GRAPHENE: is this the new Carbon Fiber For Bikes?

By on May 26, 2011
A typical sheet of Graphene

While not a new material Graphene has hit the headlines recently, due to it being produced  in a lab for the first time (gaining the professors a noble prize in the process). Previously, it had only be a theoretical substance, though impossible to exist in the real world. Now, the race is on to product Graphene commercially.

What is Graphene?

Graphene is – in it’s simplest form – a single sheet of carbon, exactly one atom thick. Three million sheets of graphene would only be 1mm thick.

Why should cyclists care?

Well, quite simply – it makes carbon fibre look like material from the stone ages, in terms of weight and strength. The Nobel prize committee claimed that a 1 metre square sheet of graphene, could support the weight of a 4kg cat, while only weighing 0.77milligrams (less than one of the cat’s whiskers). Yes – that’s milligrams.

Other colourful examples include the pressure of a full-sized elephant – sitting on a pencil – being needed to breakthrough a sheet as thick as cling-film.

It has the tensile strength of 130GPa; even the strongest Carbon Fiber (Toray T1000G) is only 6.3GPa – Graphene is therefore 2000% stronger, pound for pound!

But strength and weight isn’t everything – and this is where the key to Graphene lies. Because it (theoretically) can be woven into sheets, it can be made to act exactly like carbon fibre, with very similar manufacturing processes and performance tuning.

Except you would barely need any of it – even with a generous impregnation of resin (though new types of resin will likely be needed), I’d expect monocoque graphene frame and fork combinations to tip the scales at 300-400grams…and still be way stronger than the same frame made in carbon fiber. That’s half the weight of existing carbon, but the heaviest parts of the frame would be the metal lugs, head-tube and bottom- bracket races! Could we get lighter? Theoretically, yes.

And therein lies the snag – that word: “Theoretically”. While it’s now possible to isolate graphine in it’s purest form in the lab, that’s still a long way from being rolled into massive, multi-metre square sheets, useful for building bike frames. Nor, do I imagine, would the conventional resins work, so new resins would be needed.

And you can guarantee it won’t be cheap when it is ready – there are *billions* of dollars/euro’s/pounds being invested here, and the investors will want their money back! So expect to pay a huge premium.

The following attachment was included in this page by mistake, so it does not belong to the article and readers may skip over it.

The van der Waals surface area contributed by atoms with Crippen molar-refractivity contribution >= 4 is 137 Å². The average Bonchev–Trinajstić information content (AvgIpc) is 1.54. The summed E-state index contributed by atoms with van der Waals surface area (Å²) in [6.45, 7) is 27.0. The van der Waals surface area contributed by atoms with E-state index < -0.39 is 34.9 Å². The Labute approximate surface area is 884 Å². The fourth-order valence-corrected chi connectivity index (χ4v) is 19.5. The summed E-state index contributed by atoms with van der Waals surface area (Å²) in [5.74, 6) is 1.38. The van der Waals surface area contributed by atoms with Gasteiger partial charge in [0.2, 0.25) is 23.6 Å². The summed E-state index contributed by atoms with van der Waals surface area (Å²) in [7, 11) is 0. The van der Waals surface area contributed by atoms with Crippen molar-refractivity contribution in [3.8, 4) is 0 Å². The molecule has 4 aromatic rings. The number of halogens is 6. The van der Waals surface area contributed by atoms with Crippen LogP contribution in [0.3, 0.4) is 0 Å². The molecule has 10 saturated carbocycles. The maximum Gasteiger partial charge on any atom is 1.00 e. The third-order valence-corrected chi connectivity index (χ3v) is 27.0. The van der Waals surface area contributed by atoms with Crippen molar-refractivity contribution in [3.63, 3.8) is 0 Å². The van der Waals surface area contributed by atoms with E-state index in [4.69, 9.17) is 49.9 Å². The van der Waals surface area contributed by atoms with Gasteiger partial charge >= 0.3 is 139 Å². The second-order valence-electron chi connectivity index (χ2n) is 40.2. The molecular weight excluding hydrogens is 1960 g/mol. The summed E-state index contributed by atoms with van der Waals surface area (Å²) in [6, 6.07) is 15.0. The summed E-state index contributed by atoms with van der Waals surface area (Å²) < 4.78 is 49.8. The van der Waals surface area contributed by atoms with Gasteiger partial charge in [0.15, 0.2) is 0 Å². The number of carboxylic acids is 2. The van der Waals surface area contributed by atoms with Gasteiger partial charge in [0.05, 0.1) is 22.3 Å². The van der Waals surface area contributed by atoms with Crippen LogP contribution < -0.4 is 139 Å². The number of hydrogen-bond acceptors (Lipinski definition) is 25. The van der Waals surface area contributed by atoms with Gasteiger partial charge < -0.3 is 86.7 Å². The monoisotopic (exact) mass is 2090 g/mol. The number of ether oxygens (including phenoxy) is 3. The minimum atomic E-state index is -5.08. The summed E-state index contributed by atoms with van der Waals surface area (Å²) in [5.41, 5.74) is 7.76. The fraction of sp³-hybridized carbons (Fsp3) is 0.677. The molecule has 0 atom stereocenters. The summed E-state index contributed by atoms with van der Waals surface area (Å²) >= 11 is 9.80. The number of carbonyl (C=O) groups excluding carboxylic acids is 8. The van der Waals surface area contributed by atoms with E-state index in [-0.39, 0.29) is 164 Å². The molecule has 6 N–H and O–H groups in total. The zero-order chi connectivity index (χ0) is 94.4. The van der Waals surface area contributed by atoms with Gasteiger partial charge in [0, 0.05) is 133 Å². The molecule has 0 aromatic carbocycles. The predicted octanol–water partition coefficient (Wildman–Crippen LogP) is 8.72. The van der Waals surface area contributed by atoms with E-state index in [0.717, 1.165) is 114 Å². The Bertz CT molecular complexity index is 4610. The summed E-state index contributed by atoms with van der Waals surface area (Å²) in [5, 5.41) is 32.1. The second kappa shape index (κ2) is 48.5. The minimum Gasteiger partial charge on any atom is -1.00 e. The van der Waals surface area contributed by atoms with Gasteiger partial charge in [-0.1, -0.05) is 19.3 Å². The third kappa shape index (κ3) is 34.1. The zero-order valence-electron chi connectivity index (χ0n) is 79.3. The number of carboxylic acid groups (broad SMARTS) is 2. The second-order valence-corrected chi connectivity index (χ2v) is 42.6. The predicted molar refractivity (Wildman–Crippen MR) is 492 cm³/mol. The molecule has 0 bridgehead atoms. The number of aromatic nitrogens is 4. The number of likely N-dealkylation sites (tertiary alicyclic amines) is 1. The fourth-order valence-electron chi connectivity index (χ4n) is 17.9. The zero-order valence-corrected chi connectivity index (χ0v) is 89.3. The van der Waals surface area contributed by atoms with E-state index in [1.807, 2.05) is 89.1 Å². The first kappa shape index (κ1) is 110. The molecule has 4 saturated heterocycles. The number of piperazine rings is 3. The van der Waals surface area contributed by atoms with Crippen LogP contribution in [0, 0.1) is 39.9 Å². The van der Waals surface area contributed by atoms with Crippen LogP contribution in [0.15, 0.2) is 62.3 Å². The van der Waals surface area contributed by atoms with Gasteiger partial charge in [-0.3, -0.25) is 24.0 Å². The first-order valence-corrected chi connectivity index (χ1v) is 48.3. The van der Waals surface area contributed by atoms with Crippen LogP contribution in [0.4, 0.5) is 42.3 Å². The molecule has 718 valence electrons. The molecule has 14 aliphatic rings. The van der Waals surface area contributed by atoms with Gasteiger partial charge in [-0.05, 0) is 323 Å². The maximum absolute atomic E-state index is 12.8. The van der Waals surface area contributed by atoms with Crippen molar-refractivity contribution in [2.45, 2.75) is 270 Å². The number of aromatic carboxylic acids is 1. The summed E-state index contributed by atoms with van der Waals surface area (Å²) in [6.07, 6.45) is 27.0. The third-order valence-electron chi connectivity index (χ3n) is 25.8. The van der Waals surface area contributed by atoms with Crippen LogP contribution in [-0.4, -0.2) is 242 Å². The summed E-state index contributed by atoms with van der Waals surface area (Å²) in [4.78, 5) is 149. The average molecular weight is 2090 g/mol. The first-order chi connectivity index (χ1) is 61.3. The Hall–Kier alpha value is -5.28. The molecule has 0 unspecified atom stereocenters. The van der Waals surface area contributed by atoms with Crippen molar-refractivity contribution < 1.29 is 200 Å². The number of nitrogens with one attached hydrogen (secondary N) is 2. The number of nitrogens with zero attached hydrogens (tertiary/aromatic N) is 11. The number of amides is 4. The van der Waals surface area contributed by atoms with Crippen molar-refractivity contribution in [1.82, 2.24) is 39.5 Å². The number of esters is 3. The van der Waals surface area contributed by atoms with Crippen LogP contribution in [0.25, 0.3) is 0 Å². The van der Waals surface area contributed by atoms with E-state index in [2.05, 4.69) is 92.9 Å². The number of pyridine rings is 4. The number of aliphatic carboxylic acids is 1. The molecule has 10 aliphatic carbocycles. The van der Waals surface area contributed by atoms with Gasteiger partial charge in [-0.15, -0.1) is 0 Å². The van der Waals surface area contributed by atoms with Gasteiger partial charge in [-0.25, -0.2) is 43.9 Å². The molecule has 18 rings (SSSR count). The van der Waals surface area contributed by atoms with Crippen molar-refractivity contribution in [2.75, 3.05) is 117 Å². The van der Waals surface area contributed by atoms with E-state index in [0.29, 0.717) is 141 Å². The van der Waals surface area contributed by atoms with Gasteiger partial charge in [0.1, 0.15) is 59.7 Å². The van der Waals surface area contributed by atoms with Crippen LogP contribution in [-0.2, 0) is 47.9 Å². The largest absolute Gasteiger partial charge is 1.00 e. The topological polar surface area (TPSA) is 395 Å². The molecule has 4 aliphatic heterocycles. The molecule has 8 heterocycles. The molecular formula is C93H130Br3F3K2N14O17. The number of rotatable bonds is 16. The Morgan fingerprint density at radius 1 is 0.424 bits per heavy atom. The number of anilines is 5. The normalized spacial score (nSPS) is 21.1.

Then again, imagine the possibilities. Replace every carbon fibre item on your current bike, with something that weighs 25% of the original part with an equal or improved strength. If you were to do this say with Rebecca’s new sportif bike weighing currently 7.2kgs, the bike with Graphene would weigh less than 4kgs, and I’m being conservative here…now that’s something worth thinking about…!

What’s YOUR view? If you enjoyed this post, do share on FB or Twitter for others to read, or leave your point of view below…

About Euan


  1. Pipps

    July 9, 2011 at 8:48 pm

    With race bike weight still currently limited to 6580g for supposed ‘safety’ reasons, it is all down to whether the UCI would allow a material like Graphine to even be worthy of production.

    • admin

      July 13, 2011 at 8:51 am

      Yes, we are very much in the hands of what the UCI dictates…but that hasn’t stopped manufacturers continuing to develop their technologies, and nor should it. Something like graphene will force a review though if/when it comes to Market.

  2. Doug.

    December 28, 2012 at 6:16 pm

    Thank you for the most interesting article.
    I eagerly await “graphene” development.

  3. Pingback: BST Wheels beware!!! - Page 3 - Ducati 1199 Forum

  4. PrterC

    May 21, 2013 at 2:00 am

    Drones could float for months. Zepplins could be made practical and fast.
    Ships made safer, faster, more efficient. The uses are endless.

  5. AlT

    November 13, 2013 at 12:58 am

    I can envision new car technology that blows everything we have today away. With an ultra-light frame it would take very little power to gain momentum. This would also make aircraft much more economical to fly.

Leave a Reply

Your email address will not be published. Required fields are marked *



You may use these HTML tags and attributes: <a href="" title=""> <abbr title=""> <acronym title=""> <b> <blockquote cite=""> <cite> <code> <del datetime=""> <em> <i> <q cite=""> <strike> <strong>